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250 Canada geese to be killed on the Saanich Peninsula

VANCOUVER – The Capital Regional District on Vancouver Island has announced its plans for a geese cull to take place soon.

Due to the Canada geese eating farmer’s crops, it has been decided that 250 on the Saanich Peninsula will be killed by having their necks broken. The cull will take place before the end of the month. Two hundred and fifty is the maximum number that can be killed because geese are a protected species.

The BC SPCA said it is sympathetic to the overpopulation issue, but added the cull needs to be done in a humane way.

“Culling geese by breaking their necks may not meet the standard for humane euthanasia,” said Sara Dubois, BC SPCA Chief Scientific Officer. “Breaking necks, or cervical dislocation, for a large, conscious, bird is just not appropriate in this case.”

Under the Prevention of Cruelty to Animals Act, if an animal suffers unnecessary pain and suffering during a cull then that could be an offence under the act.

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Dubois said shooting a goose, when done by a trained professional with the proper gauge weapon, can be an appropriate way to kill them.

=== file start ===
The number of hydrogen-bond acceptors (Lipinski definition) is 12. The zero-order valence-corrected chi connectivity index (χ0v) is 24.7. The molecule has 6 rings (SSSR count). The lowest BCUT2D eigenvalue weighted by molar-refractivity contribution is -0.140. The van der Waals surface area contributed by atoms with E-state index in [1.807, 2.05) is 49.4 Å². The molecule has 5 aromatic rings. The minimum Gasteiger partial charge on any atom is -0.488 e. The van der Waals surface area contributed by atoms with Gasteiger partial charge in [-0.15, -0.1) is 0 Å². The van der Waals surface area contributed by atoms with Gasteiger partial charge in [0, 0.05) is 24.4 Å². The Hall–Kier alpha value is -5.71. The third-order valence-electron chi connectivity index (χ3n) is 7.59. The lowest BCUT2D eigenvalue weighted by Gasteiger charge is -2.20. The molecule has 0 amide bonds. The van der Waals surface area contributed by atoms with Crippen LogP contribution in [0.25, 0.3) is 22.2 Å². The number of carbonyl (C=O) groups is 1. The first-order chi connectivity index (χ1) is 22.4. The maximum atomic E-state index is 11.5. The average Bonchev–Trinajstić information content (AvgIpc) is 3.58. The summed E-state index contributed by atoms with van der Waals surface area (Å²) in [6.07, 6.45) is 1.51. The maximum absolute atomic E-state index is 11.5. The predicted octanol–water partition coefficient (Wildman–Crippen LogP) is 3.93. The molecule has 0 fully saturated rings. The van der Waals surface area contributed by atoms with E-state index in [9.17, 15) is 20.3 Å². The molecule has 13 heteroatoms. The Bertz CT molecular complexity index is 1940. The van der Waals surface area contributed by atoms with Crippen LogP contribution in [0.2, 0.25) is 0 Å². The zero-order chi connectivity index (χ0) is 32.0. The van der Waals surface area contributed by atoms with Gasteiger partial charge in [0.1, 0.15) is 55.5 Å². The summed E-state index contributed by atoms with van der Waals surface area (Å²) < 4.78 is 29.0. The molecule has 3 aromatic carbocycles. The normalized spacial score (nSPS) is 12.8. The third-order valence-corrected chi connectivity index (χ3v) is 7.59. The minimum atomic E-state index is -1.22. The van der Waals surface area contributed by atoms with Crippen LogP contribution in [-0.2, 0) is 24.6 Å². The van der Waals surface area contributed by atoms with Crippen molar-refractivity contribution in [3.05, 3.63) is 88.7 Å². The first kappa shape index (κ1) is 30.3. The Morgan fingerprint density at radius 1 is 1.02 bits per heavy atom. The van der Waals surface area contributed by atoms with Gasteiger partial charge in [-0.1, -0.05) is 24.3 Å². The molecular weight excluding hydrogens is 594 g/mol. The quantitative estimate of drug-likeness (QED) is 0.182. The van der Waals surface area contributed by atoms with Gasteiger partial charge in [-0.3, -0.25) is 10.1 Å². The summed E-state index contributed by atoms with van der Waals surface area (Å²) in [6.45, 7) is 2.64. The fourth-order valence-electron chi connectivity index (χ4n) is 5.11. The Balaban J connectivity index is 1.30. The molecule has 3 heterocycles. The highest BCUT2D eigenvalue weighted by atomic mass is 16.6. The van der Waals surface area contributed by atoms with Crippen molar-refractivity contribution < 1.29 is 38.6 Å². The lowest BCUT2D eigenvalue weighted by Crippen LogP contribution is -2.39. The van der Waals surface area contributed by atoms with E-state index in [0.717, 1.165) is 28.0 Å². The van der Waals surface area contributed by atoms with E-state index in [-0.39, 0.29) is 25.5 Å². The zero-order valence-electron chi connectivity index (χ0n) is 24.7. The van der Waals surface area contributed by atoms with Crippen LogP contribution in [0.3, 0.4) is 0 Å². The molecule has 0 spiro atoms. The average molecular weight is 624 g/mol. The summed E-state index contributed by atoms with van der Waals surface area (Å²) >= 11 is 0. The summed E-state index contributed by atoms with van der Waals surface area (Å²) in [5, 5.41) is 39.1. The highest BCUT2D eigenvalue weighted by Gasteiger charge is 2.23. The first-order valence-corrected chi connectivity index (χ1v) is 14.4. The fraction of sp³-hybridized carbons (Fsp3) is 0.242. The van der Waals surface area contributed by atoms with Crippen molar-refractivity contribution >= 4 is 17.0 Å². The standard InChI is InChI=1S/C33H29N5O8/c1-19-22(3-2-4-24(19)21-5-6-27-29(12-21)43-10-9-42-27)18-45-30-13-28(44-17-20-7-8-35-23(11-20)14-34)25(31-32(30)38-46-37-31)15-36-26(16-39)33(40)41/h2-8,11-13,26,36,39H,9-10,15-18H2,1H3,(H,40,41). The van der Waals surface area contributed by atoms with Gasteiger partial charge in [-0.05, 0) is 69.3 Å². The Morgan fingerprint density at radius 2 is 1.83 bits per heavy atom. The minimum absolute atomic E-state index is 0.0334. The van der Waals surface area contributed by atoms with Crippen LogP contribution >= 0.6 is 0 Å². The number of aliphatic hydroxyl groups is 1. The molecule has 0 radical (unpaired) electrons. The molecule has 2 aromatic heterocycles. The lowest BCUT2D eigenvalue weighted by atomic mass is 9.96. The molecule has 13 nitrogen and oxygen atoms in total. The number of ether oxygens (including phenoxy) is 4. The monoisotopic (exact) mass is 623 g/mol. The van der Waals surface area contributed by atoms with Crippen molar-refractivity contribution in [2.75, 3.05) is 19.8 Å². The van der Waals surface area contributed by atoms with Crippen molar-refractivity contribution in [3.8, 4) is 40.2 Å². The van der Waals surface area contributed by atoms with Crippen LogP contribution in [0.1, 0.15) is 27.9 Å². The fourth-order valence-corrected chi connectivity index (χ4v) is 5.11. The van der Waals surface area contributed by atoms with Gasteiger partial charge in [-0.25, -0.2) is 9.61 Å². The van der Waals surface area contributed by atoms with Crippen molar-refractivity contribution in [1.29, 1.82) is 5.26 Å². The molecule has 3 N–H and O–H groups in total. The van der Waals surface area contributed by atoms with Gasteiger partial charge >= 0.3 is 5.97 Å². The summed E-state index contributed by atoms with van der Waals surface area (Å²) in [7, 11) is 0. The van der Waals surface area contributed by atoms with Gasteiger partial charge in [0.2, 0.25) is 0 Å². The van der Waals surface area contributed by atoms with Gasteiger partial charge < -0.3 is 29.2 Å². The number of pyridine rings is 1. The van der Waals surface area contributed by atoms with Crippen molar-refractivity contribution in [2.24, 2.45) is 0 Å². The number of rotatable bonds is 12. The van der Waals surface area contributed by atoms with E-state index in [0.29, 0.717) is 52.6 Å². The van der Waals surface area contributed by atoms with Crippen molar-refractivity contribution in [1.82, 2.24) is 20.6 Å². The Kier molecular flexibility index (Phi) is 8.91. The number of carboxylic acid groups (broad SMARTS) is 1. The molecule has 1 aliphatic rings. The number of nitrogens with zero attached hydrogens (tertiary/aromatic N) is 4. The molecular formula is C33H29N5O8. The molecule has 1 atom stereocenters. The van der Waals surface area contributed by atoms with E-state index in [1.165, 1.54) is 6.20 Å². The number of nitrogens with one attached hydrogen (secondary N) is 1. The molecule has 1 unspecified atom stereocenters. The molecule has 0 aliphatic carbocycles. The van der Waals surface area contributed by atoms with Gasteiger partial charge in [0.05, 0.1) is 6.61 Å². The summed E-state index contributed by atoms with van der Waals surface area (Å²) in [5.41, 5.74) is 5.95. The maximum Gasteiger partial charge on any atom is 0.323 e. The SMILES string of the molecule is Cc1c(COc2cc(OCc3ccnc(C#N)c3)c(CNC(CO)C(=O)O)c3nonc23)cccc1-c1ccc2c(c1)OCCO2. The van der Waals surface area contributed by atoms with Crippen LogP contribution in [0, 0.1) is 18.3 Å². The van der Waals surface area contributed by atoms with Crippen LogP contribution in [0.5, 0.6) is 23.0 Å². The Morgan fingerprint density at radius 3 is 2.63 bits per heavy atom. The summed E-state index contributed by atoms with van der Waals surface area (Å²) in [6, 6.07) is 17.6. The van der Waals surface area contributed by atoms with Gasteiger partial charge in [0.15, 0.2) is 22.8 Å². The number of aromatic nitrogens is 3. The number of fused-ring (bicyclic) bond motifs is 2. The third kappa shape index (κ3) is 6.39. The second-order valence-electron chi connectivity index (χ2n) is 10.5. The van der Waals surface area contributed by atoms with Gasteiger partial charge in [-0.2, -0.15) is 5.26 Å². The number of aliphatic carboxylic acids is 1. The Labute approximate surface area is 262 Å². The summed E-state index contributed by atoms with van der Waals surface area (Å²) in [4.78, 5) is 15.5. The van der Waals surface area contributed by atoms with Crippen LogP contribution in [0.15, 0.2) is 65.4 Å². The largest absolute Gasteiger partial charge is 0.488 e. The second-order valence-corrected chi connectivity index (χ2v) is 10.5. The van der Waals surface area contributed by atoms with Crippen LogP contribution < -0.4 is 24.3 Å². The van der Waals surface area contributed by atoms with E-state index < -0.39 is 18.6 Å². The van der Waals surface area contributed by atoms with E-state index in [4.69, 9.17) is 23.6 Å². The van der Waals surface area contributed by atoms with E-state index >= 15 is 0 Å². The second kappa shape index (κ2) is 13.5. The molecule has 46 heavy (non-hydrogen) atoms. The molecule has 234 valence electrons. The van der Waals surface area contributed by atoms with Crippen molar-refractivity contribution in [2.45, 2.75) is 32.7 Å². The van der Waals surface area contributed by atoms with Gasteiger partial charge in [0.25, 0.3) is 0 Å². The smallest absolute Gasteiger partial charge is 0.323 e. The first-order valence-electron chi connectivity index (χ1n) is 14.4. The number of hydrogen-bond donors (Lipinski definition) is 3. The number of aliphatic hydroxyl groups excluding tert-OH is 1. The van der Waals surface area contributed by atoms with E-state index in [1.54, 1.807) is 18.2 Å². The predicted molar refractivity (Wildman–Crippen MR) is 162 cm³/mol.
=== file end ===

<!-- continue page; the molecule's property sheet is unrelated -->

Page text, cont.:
Farmers on Vancouver Island have been calling for the cull, saying the geese are just out of control.

“For farmers I know it cannot come soon enough,” said Central Saanich Mayor Ryan Windsor, on May 8. “We have to take the action that’s necessary to correct the actions we took some 40 to 50 years ago.”

The non-migratory species of the birds were first introduced in the 1960s as part of an effort to create hunting opportunities. With no predators and plenty of available food, their numbers have multiplied.

“The farmers are aware that this is a non-native population and that something has to be done about taking corrective action,” added Windsor.

Chairwoman of the Capital Regional District, Susan Brice, said the airport authority is also worried about the birds interfering with flight paths.

“We understand the frustrations of culling geese may be necessary in the case of public safety when there’s an airport nearby and there’s an extreme overpopulation damaging crops,” said Dubois, “but this could be prevented by using programs like egg addling, egg oiling and if lethal measures are really necessary, then there should be other humane methods explored.”

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– With files from The Canadian Press

WATCH: Proposed goose cull in Saanich (story from May 8):

 

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